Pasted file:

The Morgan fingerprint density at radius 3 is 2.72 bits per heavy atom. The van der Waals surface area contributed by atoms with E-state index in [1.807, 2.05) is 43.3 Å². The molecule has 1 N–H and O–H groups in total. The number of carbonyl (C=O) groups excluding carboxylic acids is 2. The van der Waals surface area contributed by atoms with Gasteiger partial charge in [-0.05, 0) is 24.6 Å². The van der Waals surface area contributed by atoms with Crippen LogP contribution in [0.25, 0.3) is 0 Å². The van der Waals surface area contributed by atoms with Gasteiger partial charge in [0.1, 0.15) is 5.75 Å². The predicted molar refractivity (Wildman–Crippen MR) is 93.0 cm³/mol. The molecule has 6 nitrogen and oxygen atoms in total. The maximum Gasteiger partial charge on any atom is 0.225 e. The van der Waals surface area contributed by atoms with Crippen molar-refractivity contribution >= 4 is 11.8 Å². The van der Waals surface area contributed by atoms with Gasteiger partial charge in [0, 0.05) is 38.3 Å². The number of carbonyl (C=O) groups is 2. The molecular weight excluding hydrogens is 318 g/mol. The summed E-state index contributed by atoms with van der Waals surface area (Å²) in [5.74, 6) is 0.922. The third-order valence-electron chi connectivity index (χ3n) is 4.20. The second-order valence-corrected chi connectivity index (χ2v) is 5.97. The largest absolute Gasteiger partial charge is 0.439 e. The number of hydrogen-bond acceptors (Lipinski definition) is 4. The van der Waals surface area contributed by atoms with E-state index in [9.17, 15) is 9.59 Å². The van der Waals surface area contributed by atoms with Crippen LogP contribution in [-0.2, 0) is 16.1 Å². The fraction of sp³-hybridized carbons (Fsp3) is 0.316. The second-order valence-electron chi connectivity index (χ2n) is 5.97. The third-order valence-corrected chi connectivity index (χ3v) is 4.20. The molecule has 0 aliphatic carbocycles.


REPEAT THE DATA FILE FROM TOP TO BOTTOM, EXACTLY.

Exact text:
The Morgan fingerprint density at radius 3 is 2.72 bits per heavy atom. The van der Waals surface area contributed by atoms with E-state index in [1.807, 2.05) is 43.3 Å². The molecule has 1 N–H and O–H groups in total. The number of carbonyl (C=O) groups excluding carboxylic acids is 2. The van der Waals surface area contributed by atoms with Gasteiger partial charge in [-0.05, 0) is 24.6 Å². The van der Waals surface area contributed by atoms with Crippen LogP contribution in [0.25, 0.3) is 0 Å². The van der Waals surface area contributed by atoms with Gasteiger partial charge in [0.1, 0.15) is 5.75 Å². The predicted molar refractivity (Wildman–Crippen MR) is 93.0 cm³/mol. The molecule has 6 nitrogen and oxygen atoms in total. The maximum Gasteiger partial charge on any atom is 0.225 e. The van der Waals surface area contributed by atoms with Crippen molar-refractivity contribution >= 4 is 11.8 Å². The van der Waals surface area contributed by atoms with Gasteiger partial charge in [0, 0.05) is 38.3 Å². The number of carbonyl (C=O) groups is 2. The molecular weight excluding hydrogens is 318 g/mol. The summed E-state index contributed by atoms with van der Waals surface area (Å²) in [5.74, 6) is 0.922. The third-order valence-electron chi connectivity index (χ3n) is 4.20. The second-order valence-corrected chi connectivity index (χ2v) is 5.97. The largest absolute Gasteiger partial charge is 0.439 e. The number of hydrogen-bond acceptors (Lipinski definition) is 4. The van der Waals surface area contributed by atoms with E-state index in [9.17, 15) is 9.59 Å². The van der Waals surface area contributed by atoms with Crippen LogP contribution in [-0.2, 0) is 16.1 Å². The fraction of sp³-hybridized carbons (Fsp3) is 0.316. The second-order valence-electron chi connectivity index (χ2n) is 5.97. The third-order valence-corrected chi connectivity index (χ3v) is 4.20. The molecule has 0 aliphatic carbocycles.